Most employment in the United States falls under the category of at-will employment, meaning companies can fire workers for any reasons that are not due to certain discriminatory practices. While at-will employment makes it difficult to move forth with litigation for wrongful termination, it's important to understand the basic facts surrounding your termination.
Some employees are contract workers whose contracts specify the reasons for which their employers may fire them. In those cases, if their employment is terminated without cause, they may be able to file suit for arbitrary discharge.
Wrongful termination can also be alleged when someone is let go due to whistleblowing activities or for refusing to break the law.
In some cases, a terminated worker may sue the employer for wrongful discharge if they are able to prove that an implied contract for employment was in place. Most, but not all employment contracts are written. But an implied contract is sometimes entered into by the worker and his or her employer.
There's no doubt that implied contracts are harder to prove. They can be verbal agreements by an employer that a worker's job is secure. An email could potentially document the verbal contract, and supporting evidence could include stellar performance reviews and promotions.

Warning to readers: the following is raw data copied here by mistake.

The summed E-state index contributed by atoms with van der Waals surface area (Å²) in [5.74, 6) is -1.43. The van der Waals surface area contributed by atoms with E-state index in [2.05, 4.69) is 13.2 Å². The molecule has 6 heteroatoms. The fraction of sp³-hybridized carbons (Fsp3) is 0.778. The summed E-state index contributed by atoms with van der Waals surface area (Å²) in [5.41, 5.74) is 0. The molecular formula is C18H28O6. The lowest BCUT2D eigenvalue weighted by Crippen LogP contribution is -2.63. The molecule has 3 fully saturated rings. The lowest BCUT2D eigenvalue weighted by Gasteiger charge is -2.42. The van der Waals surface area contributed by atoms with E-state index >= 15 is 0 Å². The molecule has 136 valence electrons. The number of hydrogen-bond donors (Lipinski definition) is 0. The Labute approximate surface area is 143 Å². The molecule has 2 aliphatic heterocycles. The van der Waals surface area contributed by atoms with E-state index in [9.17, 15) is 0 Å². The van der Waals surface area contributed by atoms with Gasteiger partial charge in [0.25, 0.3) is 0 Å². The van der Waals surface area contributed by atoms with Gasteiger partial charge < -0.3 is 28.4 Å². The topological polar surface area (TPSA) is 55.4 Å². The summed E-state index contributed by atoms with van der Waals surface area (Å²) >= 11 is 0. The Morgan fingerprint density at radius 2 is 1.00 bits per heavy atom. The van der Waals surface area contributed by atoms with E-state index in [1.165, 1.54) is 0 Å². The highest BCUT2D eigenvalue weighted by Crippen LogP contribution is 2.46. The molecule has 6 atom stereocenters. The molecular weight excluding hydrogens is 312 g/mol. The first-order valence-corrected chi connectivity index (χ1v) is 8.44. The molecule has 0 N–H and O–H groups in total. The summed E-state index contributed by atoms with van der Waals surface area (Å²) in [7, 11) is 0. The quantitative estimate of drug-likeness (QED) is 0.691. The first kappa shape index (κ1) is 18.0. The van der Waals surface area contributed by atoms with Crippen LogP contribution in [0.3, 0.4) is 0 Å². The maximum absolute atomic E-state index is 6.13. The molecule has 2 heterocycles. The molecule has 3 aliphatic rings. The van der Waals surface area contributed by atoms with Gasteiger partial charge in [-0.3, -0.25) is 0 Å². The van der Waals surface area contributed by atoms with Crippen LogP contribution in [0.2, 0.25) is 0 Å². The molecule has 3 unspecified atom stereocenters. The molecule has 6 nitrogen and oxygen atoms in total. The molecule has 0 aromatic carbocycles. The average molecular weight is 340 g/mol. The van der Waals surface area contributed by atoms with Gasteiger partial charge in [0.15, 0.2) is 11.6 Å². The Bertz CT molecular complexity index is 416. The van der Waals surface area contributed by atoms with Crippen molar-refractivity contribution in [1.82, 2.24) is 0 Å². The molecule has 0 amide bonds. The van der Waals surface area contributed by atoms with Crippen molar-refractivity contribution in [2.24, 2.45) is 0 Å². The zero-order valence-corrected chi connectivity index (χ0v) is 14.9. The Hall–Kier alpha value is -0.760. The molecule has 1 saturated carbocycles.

Because substantiating these types of claims is so difficult, terminated workers with implied or verbal contracts of employment usually will need to retain an attorney who is well-versed in employment law in order to successfully resolve the claim in their favor. Even when a termination is ultimately upheld, having an attorney advocate on your behalf can sometimes allow you to leave with a "golden parachute" that can make it well worth your while.
Source: glassdoor, "Everything You Need to Know About Wrongful Termination," Heather Huhman, accessed May 27, 2016